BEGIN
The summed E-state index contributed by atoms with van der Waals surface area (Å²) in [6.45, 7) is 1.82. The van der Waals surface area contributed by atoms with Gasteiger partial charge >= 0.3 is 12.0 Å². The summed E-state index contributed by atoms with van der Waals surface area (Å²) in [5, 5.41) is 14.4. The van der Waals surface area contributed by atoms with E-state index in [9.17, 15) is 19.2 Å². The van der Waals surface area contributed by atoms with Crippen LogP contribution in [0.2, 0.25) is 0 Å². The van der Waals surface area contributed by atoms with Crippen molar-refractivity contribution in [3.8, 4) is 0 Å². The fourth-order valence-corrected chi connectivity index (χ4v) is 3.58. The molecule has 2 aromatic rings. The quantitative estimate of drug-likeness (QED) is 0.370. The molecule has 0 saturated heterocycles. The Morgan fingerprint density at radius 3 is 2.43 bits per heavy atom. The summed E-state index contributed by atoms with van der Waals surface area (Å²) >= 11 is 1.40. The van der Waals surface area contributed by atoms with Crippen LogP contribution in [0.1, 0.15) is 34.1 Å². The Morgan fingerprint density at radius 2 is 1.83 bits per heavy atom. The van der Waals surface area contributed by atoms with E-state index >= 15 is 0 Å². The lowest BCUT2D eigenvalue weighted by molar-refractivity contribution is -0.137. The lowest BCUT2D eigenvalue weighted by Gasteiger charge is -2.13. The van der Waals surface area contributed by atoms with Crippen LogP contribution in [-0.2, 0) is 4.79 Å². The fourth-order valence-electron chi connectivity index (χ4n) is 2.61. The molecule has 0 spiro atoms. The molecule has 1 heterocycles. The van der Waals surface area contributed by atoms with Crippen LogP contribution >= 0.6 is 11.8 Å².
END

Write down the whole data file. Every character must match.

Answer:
The summed E-state index contributed by atoms with van der Waals surface area (Å²) in [6.45, 7) is 1.82. The van der Waals surface area contributed by atoms with Gasteiger partial charge >= 0.3 is 12.0 Å². The summed E-state index contributed by atoms with van der Waals surface area (Å²) in [5, 5.41) is 14.4. The van der Waals surface area contributed by atoms with E-state index in [9.17, 15) is 19.2 Å². The van der Waals surface area contributed by atoms with Crippen LogP contribution in [0.2, 0.25) is 0 Å². The van der Waals surface area contributed by atoms with Crippen molar-refractivity contribution in [3.8, 4) is 0 Å². The fourth-order valence-corrected chi connectivity index (χ4v) is 3.58. The molecule has 2 aromatic rings. The quantitative estimate of drug-likeness (QED) is 0.370. The molecule has 0 saturated heterocycles. The Morgan fingerprint density at radius 3 is 2.43 bits per heavy atom. The summed E-state index contributed by atoms with van der Waals surface area (Å²) >= 11 is 1.40. The van der Waals surface area contributed by atoms with Crippen LogP contribution in [0.1, 0.15) is 34.1 Å². The Morgan fingerprint density at radius 2 is 1.83 bits per heavy atom. The van der Waals surface area contributed by atoms with E-state index >= 15 is 0 Å². The lowest BCUT2D eigenvalue weighted by molar-refractivity contribution is -0.137. The lowest BCUT2D eigenvalue weighted by Gasteiger charge is -2.13. The van der Waals surface area contributed by atoms with Crippen LogP contribution in [-0.2, 0) is 4.79 Å². The fourth-order valence-electron chi connectivity index (χ4n) is 2.61. The molecule has 0 spiro atoms. The molecule has 1 heterocycles. The van der Waals surface area contributed by atoms with Crippen LogP contribution >= 0.6 is 11.8 Å².